The menu is traditional, fairly straightforward. One of the rules we established a long time ago was that everyone could bring whatever they loved and remembered from their own family childhood celebrations. No complaints allowed. If you don’t like it, you simply don’t eat it. There’s always plenty of other things. My friend Diana brings the pies. She takes the day off work to get up early and cook up chunks of fresh pumpkin and make those lard crusts. She also brings along sweet potatoes, again, following a family recipe with brown sugar. My husband is in charge of the kitchen. He plans at least three types of vegetables to go with the two small (by American standards) turkeys. I make a signature dip with cream cheese and cockles and lemon, and my stuffing is bread crumbs, celery, loads of butter and herbs. And Don, the Irishman, brings a cake of his own invention. He usually has picked and frozen blackberries so lately the cake is a hard crust, the berries, and cream that is supposed to be whipped. But since Don and his wife are always the last to arrive, just a couple of hours before we sit down to eat, the cream seems to rebel against the drive and despite his best intentions, he can never ever get it to whip. This has been going on for 14 years. The same problem, the same explanation, and puzzlement, and the same solution which is to simply pour the cream over the tart and get it in the fridge in hopes that it will solidify.
As for the youngsters, most of them still aren’t working or, if they are, they certainly don’t make much money. So their material contribution is a bottle or two of wine or a trip to the store to get things we have forgotten, extra napkins, paper towels. Their main contribution, however, is essential: labor/manpower.
How else would we manage to get the old oven out from the stables and into a corner of the kitchen so that Carlos can cook up two turkeys at the same time? Who else could manage to shift the massive table in front of the fireplace so that we have room for the little wooden kitchen table? They’re the ones in charge of keeping the fire high and eventually adding charcoal so that there will be plenty of embers to keep the food warm as it comes out of kitchen. The best part of all, though, is the congenial and willing group that gathers around the table, close to the fire, a bag of sprouts or potatoes or French onions on hand, to peel all these vegetables while sharing conversation.
Lunch is always very late, around 3:30 or 4:00 in the afternoon. But who cares? No one is in any hurry, and there’s always plenty of wonderful chorizo, salchichón and Serrano ham and Manchego cheese to tide everyone over. A new speciality, introduced a couple of years ago, are the mollejas, giblets. Preparation is a lengthy process, as they must be cleaned first, then boiled and stir-fried in oil and garlic, with a dash of parsley. The entire kilo disappears in short order, juices dipped up with chunks of fresh bread. Eventually platters of thinly sliced turkey, earthenware dishes filled with stuffing, pots with onions and sprouts or ratatouille are brought out from the kitchen and set down over the coals supposedly to keep warm. A huge rectangular dish, so large that it has to be washed out in the shower down the hall, is filled with potatoes. The table is set. Someone has been assigned to pick some ivy from the yard outside and set it artistically in the center, along with little figures of a Pilgrim and an Indian couple and a few pine cones. The wine is uncorked, and everyone politely stands behind a chair, waiting for the go ahead. Then everyone picks up a plate and goes to the fireplace to stack their plates. Eventually, we toast the good cheer and pleasant company and dig in.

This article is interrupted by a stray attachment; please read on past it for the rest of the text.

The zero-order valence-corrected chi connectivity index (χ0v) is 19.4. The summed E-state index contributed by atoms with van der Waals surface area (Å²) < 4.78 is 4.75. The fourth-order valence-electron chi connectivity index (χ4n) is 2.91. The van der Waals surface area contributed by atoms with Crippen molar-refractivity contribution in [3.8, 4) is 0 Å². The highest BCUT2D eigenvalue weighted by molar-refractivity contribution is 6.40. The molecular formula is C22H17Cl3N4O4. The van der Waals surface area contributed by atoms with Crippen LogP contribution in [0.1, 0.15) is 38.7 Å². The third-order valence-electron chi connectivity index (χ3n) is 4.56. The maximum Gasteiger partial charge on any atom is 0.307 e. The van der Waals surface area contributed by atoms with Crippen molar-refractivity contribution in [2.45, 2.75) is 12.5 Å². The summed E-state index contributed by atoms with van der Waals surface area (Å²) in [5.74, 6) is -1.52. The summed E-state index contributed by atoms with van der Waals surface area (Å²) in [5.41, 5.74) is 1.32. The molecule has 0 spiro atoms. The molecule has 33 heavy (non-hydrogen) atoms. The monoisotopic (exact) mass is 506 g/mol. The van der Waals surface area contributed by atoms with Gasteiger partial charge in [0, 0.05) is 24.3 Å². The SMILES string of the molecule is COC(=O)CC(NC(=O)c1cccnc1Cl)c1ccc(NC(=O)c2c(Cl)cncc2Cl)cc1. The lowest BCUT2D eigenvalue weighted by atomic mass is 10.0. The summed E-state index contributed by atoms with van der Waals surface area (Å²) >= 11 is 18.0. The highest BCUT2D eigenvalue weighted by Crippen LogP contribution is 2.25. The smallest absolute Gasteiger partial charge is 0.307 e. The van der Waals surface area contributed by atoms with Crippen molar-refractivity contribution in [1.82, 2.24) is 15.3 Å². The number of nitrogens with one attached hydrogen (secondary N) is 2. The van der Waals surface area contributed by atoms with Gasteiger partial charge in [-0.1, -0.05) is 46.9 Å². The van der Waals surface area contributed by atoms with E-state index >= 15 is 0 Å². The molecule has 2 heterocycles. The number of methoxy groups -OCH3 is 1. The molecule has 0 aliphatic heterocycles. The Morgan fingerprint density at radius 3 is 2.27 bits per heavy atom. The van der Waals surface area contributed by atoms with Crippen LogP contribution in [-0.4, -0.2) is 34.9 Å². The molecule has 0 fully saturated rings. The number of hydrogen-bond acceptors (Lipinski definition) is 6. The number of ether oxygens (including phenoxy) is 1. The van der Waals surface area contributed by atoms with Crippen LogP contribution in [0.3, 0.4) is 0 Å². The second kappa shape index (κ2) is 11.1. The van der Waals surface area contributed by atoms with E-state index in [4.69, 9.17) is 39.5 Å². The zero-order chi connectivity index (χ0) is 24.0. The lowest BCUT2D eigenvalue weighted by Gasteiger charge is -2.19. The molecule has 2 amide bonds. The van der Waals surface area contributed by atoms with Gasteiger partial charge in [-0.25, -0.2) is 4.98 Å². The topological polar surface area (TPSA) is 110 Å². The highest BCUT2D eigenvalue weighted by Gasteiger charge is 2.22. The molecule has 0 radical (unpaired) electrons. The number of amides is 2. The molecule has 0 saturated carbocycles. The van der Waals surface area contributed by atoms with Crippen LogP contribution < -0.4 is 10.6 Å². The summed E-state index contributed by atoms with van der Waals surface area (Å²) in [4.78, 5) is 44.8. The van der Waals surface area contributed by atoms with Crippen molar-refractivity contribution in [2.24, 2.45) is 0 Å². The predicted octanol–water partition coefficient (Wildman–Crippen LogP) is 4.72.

Everyone sleeps late on Sunday, then it’s off for a walk to stretch our legs and pretend that we can work off all the food ingested the previous day. It’s lovely walking through the cold empty village to the surrounding fields, heading down dirt beaten paths towards pine copses and low hills, past fallow fields. The scenery is gray, brown, ice blue and pine green, low-key.
We’re not out long. We have to get back for an early lunch. The crowd makes short work of leftovers, once again piling plates high. Then it’s time to close up. Small packages of extras – a piece of pie, a tangerine or two, a few madalenas, a loaf of good pueblo bread – are made up. The dishwasher is on one more time. Beds are stripped and damp towels gathered up for washing. People go through the house checking for their cellphones, books, reading glasses, notebooks and pens, keys. Overnight bags are piled up in the downstairs hall, the bathrooms are again bare of myriad toilet kits. The pool table and futbolín are covered over with their dustsheets.
A final check, shutters closed, lights turned off. The rooms are empty; no one seems to have forgotten anything. We exchange hugs and kisses and thanks for yet another wonderful Thanksgiving celebration, pile into our respective cars, and start the ride back to the city.
In forty minutes, the snow-capped mountains of Guadarrama come into view. In one hour, we’re through the tunnel, the distant lights of the city sparkling ahead of us.
Post by Clea.